19 Facts About BAE Hawk


BAE Systems Hawk is a British single-engine, jet-powered advanced trainer aircraft.

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Operators of the BAE Hawk include the Royal Air Force and several foreign military operators.

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In 1981, a derivative of the BAE Hawk was selected by the United States Navy as their new trainer aircraft.

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The BAE Hawk T2 was considered to be a competitor for the United States Air Force's T-X program to acquire a new trainer fleet, but in February 2015, Northrop Grumman determined the BAE Hawk's shortfalls made it ill-suited for the program requirements and dropped it as their offering.

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BAE Hawk is an advanced 2-seat trainer with a tandem cockpit, a low-mounted cantilever wing and is powered by a single turbofan engine.

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The BAE Hawk has been praised by pilots for its agility, in particular its roll and turn handling.

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In 2016, BAE Systems was developing the so-called 'Advanced Hawk' with a new wing using leading-edge slats, and potentially additional sensors and weapons, a head-mounted display, and a single large-screen display in the forward cockpit.

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The BAE Hawk T1 was the original version used by the RAF, deliveries commencing in November 1976.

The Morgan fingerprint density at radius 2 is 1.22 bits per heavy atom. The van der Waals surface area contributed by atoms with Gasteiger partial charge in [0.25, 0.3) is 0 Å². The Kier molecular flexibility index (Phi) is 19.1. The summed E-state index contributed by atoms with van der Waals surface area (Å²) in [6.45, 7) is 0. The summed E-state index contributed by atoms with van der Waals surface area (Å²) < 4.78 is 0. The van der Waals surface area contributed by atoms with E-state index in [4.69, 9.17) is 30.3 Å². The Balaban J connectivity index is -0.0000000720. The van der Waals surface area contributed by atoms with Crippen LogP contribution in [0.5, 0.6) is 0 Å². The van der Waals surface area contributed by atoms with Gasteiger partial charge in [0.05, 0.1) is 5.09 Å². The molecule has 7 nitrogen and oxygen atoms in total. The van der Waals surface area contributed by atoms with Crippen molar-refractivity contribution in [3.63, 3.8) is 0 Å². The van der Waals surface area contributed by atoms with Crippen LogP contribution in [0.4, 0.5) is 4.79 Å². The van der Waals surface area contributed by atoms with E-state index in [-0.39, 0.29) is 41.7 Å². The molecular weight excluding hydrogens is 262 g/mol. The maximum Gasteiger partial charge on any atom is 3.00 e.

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The most famous users of the BAE Hawk are the Red Arrows aerobatic team, who adopted the plane in 1979.

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BAE Hawk subsequently replaced the English Electric Canberra for target towing duties.

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In Canada, the BAE Hawk – designated as the CT-155 BAE Hawk – is used to train pilots for front-line fighter aircraft.

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In 2011, the IAF was reportedly unhappy with the provision of spare components; In December 2011, BAE Hawk received a contract to provide India with spares and ground support.

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In February 2016, it was announced that Indonesia's BAE Hawk fleet was set to receive a new radar warning receiver self-defense system, aiding the type's use in light attack operations.

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In July 1982, at least one BAE Hawk was destroyed on the ground and three more heavily damaged during a dissident attack on Thornhill air base, Gweru.

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On 13 January 2005, the first locally assembled BAE Hawk conducted its first flight; it belonged to a batch of 24 trainers ordered by the SAAF.

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BAE Hawk T1 was the original version of the BAE Hawk used by the RAF, deliveries commencing in November 1976.

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BAE Hawk 50 was the original export trainer version, and offered a limited attack capability.

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The BAE Hawk 127 is operated by the RAAF's No 76 Squadron and No 79 Squadron which are based at RAAF Base Williamtown and RAAF Base Pearce respectively.

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BAE Hawk 200 is a single-seat, lightweight multi-role combat aircraft for air defence, air-denial, anti-shipping, interdiction, close air support, and ground attack.

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